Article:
August 9, 2022

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1:31 PM ET Ryan Fitzpatrick, the enigmatic quarterback out of Harvard who brought his “FitzMagic”...

1:31 PM ET

Ryan Fitzpatrick, the enigmatic quarterback out of Harvard who brought his “FitzMagic” to the NFL for nine teams spanning 17 seasons, announced his retirement Thursday, a source confirmed to ESPN.

Fitzpatrick, popular throughout his career with his teammates and known for his prolific beard, made the announcement in a text message to his former teammates.

Fitzpatrick, 39, suffered a season-ending hip subluxation in the second quarter of the Washington Commanders‘ season-opening loss to the Los Angeles Chargers in September and had to undergo arthroscopic surgery.

He had signed a one-year, $10 million deal with Washington in March 2021.

In 17 seasons, Fitzpatrick started 147 games, throwing for 34,990 yards and 223 touchdowns with 169 interceptions. He began his career as a seventh-round draft pick of the St. Louis Rams in 2005, and he also played for the Cincinnati Bengals, Buffalo Bills, Tennessee Titans, Houston Texans, New York Jets, Tampa Bay Buccaneers, Miami Dolphins and Washington during his career.

He started games for all nine teams, which is an NFL record among quarterbacks. Fitzpatrick, however, never made the playoffs during his career.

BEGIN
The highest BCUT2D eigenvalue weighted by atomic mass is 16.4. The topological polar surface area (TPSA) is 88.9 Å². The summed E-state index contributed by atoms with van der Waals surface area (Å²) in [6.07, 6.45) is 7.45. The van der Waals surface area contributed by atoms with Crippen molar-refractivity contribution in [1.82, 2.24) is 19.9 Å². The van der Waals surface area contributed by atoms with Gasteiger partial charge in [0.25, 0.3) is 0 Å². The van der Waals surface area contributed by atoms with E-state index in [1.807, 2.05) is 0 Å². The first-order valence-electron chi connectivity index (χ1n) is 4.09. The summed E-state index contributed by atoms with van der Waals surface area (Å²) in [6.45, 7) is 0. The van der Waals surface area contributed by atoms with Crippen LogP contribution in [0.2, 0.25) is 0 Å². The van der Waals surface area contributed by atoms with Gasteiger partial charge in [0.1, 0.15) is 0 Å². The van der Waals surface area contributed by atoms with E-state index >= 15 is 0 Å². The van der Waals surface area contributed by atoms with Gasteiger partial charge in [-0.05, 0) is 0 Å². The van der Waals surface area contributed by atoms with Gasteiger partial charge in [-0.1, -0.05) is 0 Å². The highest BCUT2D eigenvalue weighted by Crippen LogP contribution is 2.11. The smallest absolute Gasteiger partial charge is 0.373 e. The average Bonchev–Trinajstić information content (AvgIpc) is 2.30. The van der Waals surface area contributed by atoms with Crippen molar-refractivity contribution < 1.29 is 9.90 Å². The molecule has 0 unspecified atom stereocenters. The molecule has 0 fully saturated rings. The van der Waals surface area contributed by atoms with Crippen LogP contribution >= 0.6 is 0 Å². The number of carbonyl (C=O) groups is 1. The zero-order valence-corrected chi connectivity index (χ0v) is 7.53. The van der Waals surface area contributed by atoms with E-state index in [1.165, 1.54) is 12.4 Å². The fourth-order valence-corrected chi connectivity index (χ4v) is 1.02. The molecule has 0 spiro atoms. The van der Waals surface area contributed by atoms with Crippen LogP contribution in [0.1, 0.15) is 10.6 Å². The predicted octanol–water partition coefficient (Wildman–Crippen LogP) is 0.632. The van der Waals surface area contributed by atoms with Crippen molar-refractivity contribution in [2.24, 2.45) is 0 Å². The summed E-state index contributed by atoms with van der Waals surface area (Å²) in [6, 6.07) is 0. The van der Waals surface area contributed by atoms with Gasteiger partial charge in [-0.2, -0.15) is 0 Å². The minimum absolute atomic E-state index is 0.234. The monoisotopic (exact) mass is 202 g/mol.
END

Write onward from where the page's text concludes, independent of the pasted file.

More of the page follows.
Fitzpatrick spent the most years of his career and started the most games in Buffalo, going 20-33 in 53 regular-season starts over four seasons with the Bills from 2009 to 2012. In 2010, despite not beginning the year as the starting quarterback, Fitzpatrick threw for 3,000 yards, becoming the first Bills quarterback to do that in a season since J.P. Losman in 2006.

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He ultimately was unable to latch on as a long-term starter with the Bills, enduring a nine-year stretch of losing seasons. In his Bills career, he threw 80 touchdown passes and had 64 interceptions.

While his time in Buffalo is long gone, Fitzpatrick has remained a favorite among Bills fans. He attended the team’s AFC wild-card playoff win over the New England Patriots in January, watching from the stands and posing shirtless in freezing temperatures and strong wind.

ESPN’s Alaina Getzenberg contributed to this report.